Is it possible that with more public participation comes the need for less regulation from a centralized source?
Ask your neighbor if she likes her Medicare premiums and social security checks, and there’s a 70% chance her answer will be a resounding yes. Ask what political ideology with which she identifies the most, and there’s a 40% chance it’s conservatism.
The public relations industry has a prominent place in American politics indeed, and its value to the establishment is clearly rising. What’s central to a strikingly illogical dilemma—namely, how one can support socialized programs while identifying with conservatism—is the notion that “big government” is left-wing while “small government” is right-wing. These associations are, however, entirely (and crucially) exclusive.
Bureaucracy, red tape, inefficiency, and all of the words used to describe public institutions can be found across ideological lines. They extend frequently into the private sector, into small and big businesses, and therefore private property in general. Any institution or collective that finds itself in a position to make decisions will do what it can to concentrate more power and decision-making capabilities at the expense of others. The political systems in which institutions grow thus sponsor such behaviors or condemn them (to the extent that they’re democratic).
Well, conservatism is marketed as an ideology that diametrically opposes things like bureaucracy and inefficiency. This notion is marketed so well, that when Americans have to deal with AT&T or GM’s insanely slow customer service, they don’t see that as inefficient. Sure, it’s efficient for the company, which saves money by outsourcing their customer service positions to India. But it’s inefficient for everyone dealing with the company, because they have to waste an enormous amount of time courtesy of the technique that’s making AT&T more profits.
Another clear example can be found during President Obama’s push for health reform, when Americans were unremittingly told that the red tape of socialized medicine would kill their grandmothers. The overhead of their private insurance premiums, however, was never considered ‘red tape’. The middle-man position of the private insurance industry which has been gathering record profits was never categorized as bureaucratic.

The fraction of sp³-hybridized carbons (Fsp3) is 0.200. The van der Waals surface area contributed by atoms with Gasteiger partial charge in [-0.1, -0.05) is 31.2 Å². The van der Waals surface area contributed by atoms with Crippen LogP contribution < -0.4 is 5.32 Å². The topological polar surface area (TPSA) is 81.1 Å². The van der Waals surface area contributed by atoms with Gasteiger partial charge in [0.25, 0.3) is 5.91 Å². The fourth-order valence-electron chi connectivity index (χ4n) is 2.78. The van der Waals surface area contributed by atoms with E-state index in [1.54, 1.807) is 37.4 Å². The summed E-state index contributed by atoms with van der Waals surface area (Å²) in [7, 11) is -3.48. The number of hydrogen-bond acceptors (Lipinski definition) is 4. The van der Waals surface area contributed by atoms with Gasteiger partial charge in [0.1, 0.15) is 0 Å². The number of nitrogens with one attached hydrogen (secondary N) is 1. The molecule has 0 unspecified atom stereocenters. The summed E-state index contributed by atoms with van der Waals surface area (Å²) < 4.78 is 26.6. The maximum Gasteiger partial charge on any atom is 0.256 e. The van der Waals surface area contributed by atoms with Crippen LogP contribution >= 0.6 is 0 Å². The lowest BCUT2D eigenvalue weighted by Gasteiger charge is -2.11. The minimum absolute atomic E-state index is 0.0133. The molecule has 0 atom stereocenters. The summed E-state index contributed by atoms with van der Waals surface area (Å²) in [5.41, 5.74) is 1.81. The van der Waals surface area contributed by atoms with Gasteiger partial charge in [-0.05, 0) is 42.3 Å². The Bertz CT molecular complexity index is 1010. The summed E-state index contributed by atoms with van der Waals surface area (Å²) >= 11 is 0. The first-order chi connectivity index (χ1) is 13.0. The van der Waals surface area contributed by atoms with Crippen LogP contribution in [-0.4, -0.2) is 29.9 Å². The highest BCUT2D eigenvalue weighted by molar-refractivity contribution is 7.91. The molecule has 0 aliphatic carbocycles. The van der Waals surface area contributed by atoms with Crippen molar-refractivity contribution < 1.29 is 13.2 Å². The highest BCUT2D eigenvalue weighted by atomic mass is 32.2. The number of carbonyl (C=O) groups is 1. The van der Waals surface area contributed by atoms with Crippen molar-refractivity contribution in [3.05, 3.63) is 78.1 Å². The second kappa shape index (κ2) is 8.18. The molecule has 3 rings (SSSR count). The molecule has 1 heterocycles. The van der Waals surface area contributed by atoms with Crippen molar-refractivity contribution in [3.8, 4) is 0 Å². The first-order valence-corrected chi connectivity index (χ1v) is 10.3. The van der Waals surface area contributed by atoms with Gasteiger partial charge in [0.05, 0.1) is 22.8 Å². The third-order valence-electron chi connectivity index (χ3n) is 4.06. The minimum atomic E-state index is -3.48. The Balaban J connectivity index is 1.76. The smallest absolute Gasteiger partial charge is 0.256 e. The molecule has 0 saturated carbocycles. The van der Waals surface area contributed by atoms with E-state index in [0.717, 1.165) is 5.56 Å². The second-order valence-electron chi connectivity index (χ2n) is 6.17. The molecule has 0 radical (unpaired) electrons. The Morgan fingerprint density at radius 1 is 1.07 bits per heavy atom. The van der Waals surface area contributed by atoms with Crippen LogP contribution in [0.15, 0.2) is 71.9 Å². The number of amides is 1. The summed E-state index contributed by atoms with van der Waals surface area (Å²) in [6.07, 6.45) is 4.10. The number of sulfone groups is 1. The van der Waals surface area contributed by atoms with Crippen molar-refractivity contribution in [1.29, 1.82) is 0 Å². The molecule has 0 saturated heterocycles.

No, those terms are used exclusively when discussing the problems of public institutions, like social security, which has pea-sized problems compared to the grossly wasteful healthcare system in the United States. But a brief look at the problems that conservatism supposedly targets leads to the wrong conclusion if one is actually concerned with solving such problems.
The answer is some sort of federalized socialism, with deep roots in radical democracy and an emphasis on egalitarian techniques of sponsoring participation. Michael Albert would accurately call it “self-management”, which sounds awfully synonymous with the conservatism that your neighbor subscribes to, despite the influence of Fox News and CNN reinforcing its illogical connection to the conservative elites. Self-management in practice is terribly inconvenient for power systems—it’s only when the term is used in theory and carries little or no meaning that it can be used by the elite media to propagandize further ideological defenses of property rights.
A modern interpretation of classical socialism in the libertarian tradition would imply a more stable and universalized Medicare system. It would tax the rich and corporations at significantly higher rates to put more money in the pockets of those who receive and rely on social security, like your neighbor. It could mean giving your local union at AT&T a vote on whether or not the company ought to outsource more customer service jobs to India; perhaps the company would need the approval of the parental board at the local school system as well. After all, the entire community in which the company is based would be affected by the loss of jobs and customer support if AT&T were to outsource. Should the twenty person board of directors and investors at AT&T have the right to adversely affect an entire community or region at its leisure?
Therefore, with more public participation comes the need for less regulation from a centralized source—namely, the government. In the long term, more democracy and greater participation should have the effect of reducing the size of government, a concept for which the conservative brand is supposed to advocate. But when the real problems that society faces come into focus, and away from the reactionary narratives in which right-wing organizers present them, the answers that are most inconvenient to the political establishment begin to appear. The next step is to maintain pursuit of the answers, regardless of their inconvenience to both the public, which must organize to activate them, and those in power.